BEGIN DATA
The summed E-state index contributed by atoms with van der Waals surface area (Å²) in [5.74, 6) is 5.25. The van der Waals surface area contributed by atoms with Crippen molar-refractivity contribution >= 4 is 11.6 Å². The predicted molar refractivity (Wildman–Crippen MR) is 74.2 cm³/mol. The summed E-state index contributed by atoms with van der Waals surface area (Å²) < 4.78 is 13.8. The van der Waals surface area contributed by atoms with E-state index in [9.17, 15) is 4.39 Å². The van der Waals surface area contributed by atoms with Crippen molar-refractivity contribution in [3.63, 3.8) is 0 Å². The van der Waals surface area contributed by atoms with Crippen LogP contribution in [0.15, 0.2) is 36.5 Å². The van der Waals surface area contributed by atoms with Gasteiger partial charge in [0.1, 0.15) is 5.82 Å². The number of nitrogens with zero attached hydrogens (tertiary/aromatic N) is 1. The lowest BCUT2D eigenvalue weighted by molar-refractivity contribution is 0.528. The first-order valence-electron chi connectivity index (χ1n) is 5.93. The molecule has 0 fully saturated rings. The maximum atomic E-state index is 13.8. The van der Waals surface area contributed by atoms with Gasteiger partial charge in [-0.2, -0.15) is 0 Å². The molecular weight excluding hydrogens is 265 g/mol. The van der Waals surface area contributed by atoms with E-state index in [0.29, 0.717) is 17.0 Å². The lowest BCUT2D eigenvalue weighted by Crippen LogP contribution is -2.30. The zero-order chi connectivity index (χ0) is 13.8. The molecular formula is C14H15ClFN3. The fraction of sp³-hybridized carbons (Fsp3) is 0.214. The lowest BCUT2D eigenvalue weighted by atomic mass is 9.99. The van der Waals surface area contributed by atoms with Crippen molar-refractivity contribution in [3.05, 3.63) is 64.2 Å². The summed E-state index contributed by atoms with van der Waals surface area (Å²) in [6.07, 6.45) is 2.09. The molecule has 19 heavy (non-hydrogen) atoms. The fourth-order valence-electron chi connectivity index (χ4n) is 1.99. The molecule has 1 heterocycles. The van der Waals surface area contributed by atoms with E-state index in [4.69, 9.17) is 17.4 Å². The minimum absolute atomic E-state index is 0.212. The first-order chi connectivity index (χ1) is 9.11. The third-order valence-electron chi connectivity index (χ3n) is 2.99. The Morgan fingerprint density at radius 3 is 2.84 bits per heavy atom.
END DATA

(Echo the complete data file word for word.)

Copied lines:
The summed E-state index contributed by atoms with van der Waals surface area (Å²) in [5.74, 6) is 5.25. The van der Waals surface area contributed by atoms with Crippen molar-refractivity contribution >= 4 is 11.6 Å². The predicted molar refractivity (Wildman–Crippen MR) is 74.2 cm³/mol. The summed E-state index contributed by atoms with van der Waals surface area (Å²) < 4.78 is 13.8. The van der Waals surface area contributed by atoms with E-state index in [9.17, 15) is 4.39 Å². The van der Waals surface area contributed by atoms with Crippen molar-refractivity contribution in [3.63, 3.8) is 0 Å². The van der Waals surface area contributed by atoms with Crippen LogP contribution in [0.15, 0.2) is 36.5 Å². The van der Waals surface area contributed by atoms with Gasteiger partial charge in [0.1, 0.15) is 5.82 Å². The number of nitrogens with zero attached hydrogens (tertiary/aromatic N) is 1. The lowest BCUT2D eigenvalue weighted by molar-refractivity contribution is 0.528. The first-order valence-electron chi connectivity index (χ1n) is 5.93. The molecule has 0 fully saturated rings. The maximum atomic E-state index is 13.8. The van der Waals surface area contributed by atoms with Gasteiger partial charge in [-0.2, -0.15) is 0 Å². The molecular weight excluding hydrogens is 265 g/mol. The van der Waals surface area contributed by atoms with E-state index in [0.29, 0.717) is 17.0 Å². The lowest BCUT2D eigenvalue weighted by Crippen LogP contribution is -2.30. The zero-order chi connectivity index (χ0) is 13.8. The molecular formula is C14H15ClFN3. The fraction of sp³-hybridized carbons (Fsp3) is 0.214. The lowest BCUT2D eigenvalue weighted by atomic mass is 9.99. The van der Waals surface area contributed by atoms with Crippen molar-refractivity contribution in [3.05, 3.63) is 64.2 Å². The summed E-state index contributed by atoms with van der Waals surface area (Å²) in [6.07, 6.45) is 2.09. The molecule has 19 heavy (non-hydrogen) atoms. The fourth-order valence-electron chi connectivity index (χ4n) is 1.99. The molecule has 1 heterocycles. The van der Waals surface area contributed by atoms with E-state index in [4.69, 9.17) is 17.4 Å². The minimum absolute atomic E-state index is 0.212. The first-order chi connectivity index (χ1) is 9.11. The third-order valence-electron chi connectivity index (χ3n) is 2.99. The Morgan fingerprint density at radius 3 is 2.84 bits per heavy atom.